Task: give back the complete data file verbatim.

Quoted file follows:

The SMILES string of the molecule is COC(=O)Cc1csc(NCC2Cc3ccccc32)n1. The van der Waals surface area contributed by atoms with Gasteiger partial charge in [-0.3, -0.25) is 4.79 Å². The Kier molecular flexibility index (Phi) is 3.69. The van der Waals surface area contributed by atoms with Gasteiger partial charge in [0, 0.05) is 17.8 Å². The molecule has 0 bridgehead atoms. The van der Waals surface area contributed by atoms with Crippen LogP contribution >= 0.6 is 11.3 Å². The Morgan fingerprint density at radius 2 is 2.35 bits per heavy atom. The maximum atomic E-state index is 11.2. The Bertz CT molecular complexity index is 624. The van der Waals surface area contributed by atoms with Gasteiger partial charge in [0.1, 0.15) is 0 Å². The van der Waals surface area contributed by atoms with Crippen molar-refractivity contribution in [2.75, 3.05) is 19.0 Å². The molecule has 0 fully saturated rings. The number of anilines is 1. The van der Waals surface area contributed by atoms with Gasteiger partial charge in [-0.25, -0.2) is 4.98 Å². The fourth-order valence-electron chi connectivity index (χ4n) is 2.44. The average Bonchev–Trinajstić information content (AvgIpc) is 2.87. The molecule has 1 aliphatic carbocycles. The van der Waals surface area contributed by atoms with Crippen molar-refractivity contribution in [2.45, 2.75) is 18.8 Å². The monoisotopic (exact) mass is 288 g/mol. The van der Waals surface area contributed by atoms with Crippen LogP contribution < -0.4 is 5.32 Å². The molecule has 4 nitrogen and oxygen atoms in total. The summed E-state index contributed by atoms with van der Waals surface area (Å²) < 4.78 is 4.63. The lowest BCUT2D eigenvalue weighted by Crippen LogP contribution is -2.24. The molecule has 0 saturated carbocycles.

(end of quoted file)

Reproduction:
The SMILES string of the molecule is COC(=O)Cc1csc(NCC2Cc3ccccc32)n1. The van der Waals surface area contributed by atoms with Gasteiger partial charge in [-0.3, -0.25) is 4.79 Å². The Kier molecular flexibility index (Phi) is 3.69. The van der Waals surface area contributed by atoms with Gasteiger partial charge in [0, 0.05) is 17.8 Å². The molecule has 0 bridgehead atoms. The van der Waals surface area contributed by atoms with Crippen LogP contribution >= 0.6 is 11.3 Å². The Morgan fingerprint density at radius 2 is 2.35 bits per heavy atom. The maximum atomic E-state index is 11.2. The Bertz CT molecular complexity index is 624. The van der Waals surface area contributed by atoms with Gasteiger partial charge in [0.1, 0.15) is 0 Å². The van der Waals surface area contributed by atoms with Crippen molar-refractivity contribution in [2.75, 3.05) is 19.0 Å². The molecule has 0 fully saturated rings. The number of anilines is 1. The van der Waals surface area contributed by atoms with Gasteiger partial charge in [-0.25, -0.2) is 4.98 Å². The fourth-order valence-electron chi connectivity index (χ4n) is 2.44. The average Bonchev–Trinajstić information content (AvgIpc) is 2.87. The molecule has 1 aliphatic carbocycles. The van der Waals surface area contributed by atoms with Crippen molar-refractivity contribution in [2.45, 2.75) is 18.8 Å². The monoisotopic (exact) mass is 288 g/mol. The van der Waals surface area contributed by atoms with Crippen LogP contribution < -0.4 is 5.32 Å². The molecule has 4 nitrogen and oxygen atoms in total. The summed E-state index contributed by atoms with van der Waals surface area (Å²) < 4.78 is 4.63. The lowest BCUT2D eigenvalue weighted by Crippen LogP contribution is -2.24. The molecule has 0 saturated carbocycles.